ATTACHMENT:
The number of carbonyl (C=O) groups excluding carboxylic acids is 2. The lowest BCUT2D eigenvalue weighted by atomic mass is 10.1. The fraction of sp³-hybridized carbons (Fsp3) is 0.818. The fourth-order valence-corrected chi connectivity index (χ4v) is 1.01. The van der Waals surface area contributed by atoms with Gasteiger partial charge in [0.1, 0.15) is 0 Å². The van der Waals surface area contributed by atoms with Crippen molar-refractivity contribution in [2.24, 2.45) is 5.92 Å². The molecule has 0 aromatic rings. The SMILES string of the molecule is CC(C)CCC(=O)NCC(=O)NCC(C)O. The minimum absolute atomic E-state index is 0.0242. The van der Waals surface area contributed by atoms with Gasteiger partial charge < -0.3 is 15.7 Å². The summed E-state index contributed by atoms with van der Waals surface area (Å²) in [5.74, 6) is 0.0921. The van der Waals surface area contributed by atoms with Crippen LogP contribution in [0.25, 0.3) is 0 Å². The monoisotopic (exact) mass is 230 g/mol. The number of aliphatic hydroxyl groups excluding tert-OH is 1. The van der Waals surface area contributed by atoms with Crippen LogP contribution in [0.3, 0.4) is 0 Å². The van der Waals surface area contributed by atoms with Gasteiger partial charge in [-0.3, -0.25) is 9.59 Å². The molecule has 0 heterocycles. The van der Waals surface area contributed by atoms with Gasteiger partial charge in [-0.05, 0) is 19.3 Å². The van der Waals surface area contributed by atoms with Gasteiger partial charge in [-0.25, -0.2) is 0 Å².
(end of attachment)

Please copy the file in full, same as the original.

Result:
The number of carbonyl (C=O) groups excluding carboxylic acids is 2. The lowest BCUT2D eigenvalue weighted by atomic mass is 10.1. The fraction of sp³-hybridized carbons (Fsp3) is 0.818. The fourth-order valence-corrected chi connectivity index (χ4v) is 1.01. The van der Waals surface area contributed by atoms with Gasteiger partial charge in [0.1, 0.15) is 0 Å². The van der Waals surface area contributed by atoms with Crippen molar-refractivity contribution in [2.24, 2.45) is 5.92 Å². The molecule has 0 aromatic rings. The SMILES string of the molecule is CC(C)CCC(=O)NCC(=O)NCC(C)O. The minimum absolute atomic E-state index is 0.0242. The van der Waals surface area contributed by atoms with Gasteiger partial charge < -0.3 is 15.7 Å². The summed E-state index contributed by atoms with van der Waals surface area (Å²) in [5.74, 6) is 0.0921. The van der Waals surface area contributed by atoms with Crippen LogP contribution in [0.25, 0.3) is 0 Å². The monoisotopic (exact) mass is 230 g/mol. The number of aliphatic hydroxyl groups excluding tert-OH is 1. The van der Waals surface area contributed by atoms with Crippen LogP contribution in [0.3, 0.4) is 0 Å². The van der Waals surface area contributed by atoms with Gasteiger partial charge in [-0.3, -0.25) is 9.59 Å². The molecule has 0 heterocycles. The van der Waals surface area contributed by atoms with Gasteiger partial charge in [-0.05, 0) is 19.3 Å². The van der Waals surface area contributed by atoms with Gasteiger partial charge in [-0.25, -0.2) is 0 Å².